After the house is cased in its hard scale of whitewash, not a crack, or sign of a seam, or joining of the blocks is detectable, from base-stone to chimney-top; the building looks as if it had been carved from a single block of stone, and the doors and windows sawed out afterward. A white marble house has a cold, tomb-like, unsociable look, and takes the conversation out of a body and depresses him. Not so with a Bermuda house. There is something exhilarating, even hilarious, about its vivid whiteness when the sun plays upon it. If it be of picturesque shape and graceful contour—and many of the Bermudian dwellings are—it will so fascinate you that you will keep your eyes on it until they ache. One of those clean-cut, fanciful chimneys—too pure and white for this world—with one side glowing in the sun and the other touched with a soft shadow, is an object that will charm one’s gaze by the hour. I know of no other country that has chimneys worthy to be gazed at and gloated over. One of those snowy houses, half concealed and half glimpsed through green foliage, is a pretty thing to see; and if it takes one by surprise and suddenly, as he turns a sharp corner of a country road, it will wring an exclamation from him, sure.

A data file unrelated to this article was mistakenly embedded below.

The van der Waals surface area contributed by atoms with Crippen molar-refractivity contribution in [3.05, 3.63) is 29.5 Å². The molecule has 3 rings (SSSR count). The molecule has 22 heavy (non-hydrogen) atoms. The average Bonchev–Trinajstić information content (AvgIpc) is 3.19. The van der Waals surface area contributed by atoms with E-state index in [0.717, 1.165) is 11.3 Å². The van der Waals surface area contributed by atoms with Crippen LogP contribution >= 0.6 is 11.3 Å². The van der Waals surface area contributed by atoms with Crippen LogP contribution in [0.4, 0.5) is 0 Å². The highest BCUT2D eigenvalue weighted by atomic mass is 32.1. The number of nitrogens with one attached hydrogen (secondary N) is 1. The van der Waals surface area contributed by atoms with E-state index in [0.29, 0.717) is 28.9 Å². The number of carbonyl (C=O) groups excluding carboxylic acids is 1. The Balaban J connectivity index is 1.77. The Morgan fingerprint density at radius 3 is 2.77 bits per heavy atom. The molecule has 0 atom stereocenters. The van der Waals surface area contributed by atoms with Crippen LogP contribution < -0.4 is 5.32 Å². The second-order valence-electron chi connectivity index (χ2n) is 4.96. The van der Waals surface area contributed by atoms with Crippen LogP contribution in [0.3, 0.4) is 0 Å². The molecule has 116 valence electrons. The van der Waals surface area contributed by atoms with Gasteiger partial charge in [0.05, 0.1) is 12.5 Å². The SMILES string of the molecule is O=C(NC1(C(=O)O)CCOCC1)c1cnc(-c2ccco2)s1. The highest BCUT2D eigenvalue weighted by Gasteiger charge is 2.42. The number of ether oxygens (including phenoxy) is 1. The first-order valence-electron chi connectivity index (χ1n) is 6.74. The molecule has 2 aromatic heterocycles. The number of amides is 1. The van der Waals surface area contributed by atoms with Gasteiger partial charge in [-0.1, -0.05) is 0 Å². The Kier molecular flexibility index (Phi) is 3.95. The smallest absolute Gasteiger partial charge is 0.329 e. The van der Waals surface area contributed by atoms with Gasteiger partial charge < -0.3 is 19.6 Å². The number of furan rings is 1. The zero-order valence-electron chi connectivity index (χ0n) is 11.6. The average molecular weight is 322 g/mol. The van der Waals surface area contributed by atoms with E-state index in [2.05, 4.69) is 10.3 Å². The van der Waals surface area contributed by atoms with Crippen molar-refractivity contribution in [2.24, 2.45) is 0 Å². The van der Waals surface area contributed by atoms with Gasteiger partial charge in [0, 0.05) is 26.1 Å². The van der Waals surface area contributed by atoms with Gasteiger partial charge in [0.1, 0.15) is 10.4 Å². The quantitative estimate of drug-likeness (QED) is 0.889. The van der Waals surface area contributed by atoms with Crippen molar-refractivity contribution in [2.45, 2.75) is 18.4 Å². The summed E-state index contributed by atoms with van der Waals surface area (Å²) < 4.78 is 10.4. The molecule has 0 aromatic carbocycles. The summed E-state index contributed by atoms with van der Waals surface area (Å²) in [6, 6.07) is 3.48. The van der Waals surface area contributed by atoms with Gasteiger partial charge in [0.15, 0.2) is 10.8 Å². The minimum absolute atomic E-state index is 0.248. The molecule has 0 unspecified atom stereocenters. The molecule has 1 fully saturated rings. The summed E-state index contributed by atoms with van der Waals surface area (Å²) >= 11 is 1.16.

Wherever you go, in town or country, you find those snowy houses, and always with masses of bright-colored flowers about them, but with no vines climbing their walls; vines cannot take hold of the smooth, hard whitewash. Wherever you go, in the town or along the country roads, among little potato farms and patches or expensive country-seats, these stainless white dwellings, gleaming out from flowers and foliage, meet you at every turn. The least little bit of a cottage is as white and blemishless as the stateliest mansion. Nowhere is there dirt or stench, puddle or hog-wallow, neglect, disorder, or lack of trimness and neatness. The roads, the streets, the dwellings, the people, the clothes—this neatness extends to everything that falls under the eye. It is the tidiest country in the world. And very much the tidiest, too.

Clemens had a good eye for architectural construction and style, and he believed circumstance to be man’s master. Still, he failed to observe that nearly every important characteristic of the traditional Bermuda cottage answered directly to natural conditions. Exposed to brilliant sunlight, high humidity, salt air, heavy rains, high winds, and occasional hurricanes, all of which could assault its fabric and render the interior disagreeable if not dangerous, the vernacular house was built as a barrier against the elements. It became a mass of stuccoed stone walls below a terraced roof of stone tiles. Stone chimneys and occasional stone buttresses countered the thrust from the roof load, and helped to anchor the whole to its rocky site. Mark Twain, again:   "Then they put a hard coat of whitewash, as thick as your thumb nail, on the fence and all over the house, roof, chimneys, and all; the sun comes out and shines on this spectacle, and it is time for you to shut your unaccustomed eyes, lest they be put out. It is the whitest white you can conceive of, and the blindingest. . . . It is exactly the white of the icing of a cake, and has the same unemphasized and scarcely perceptible polish."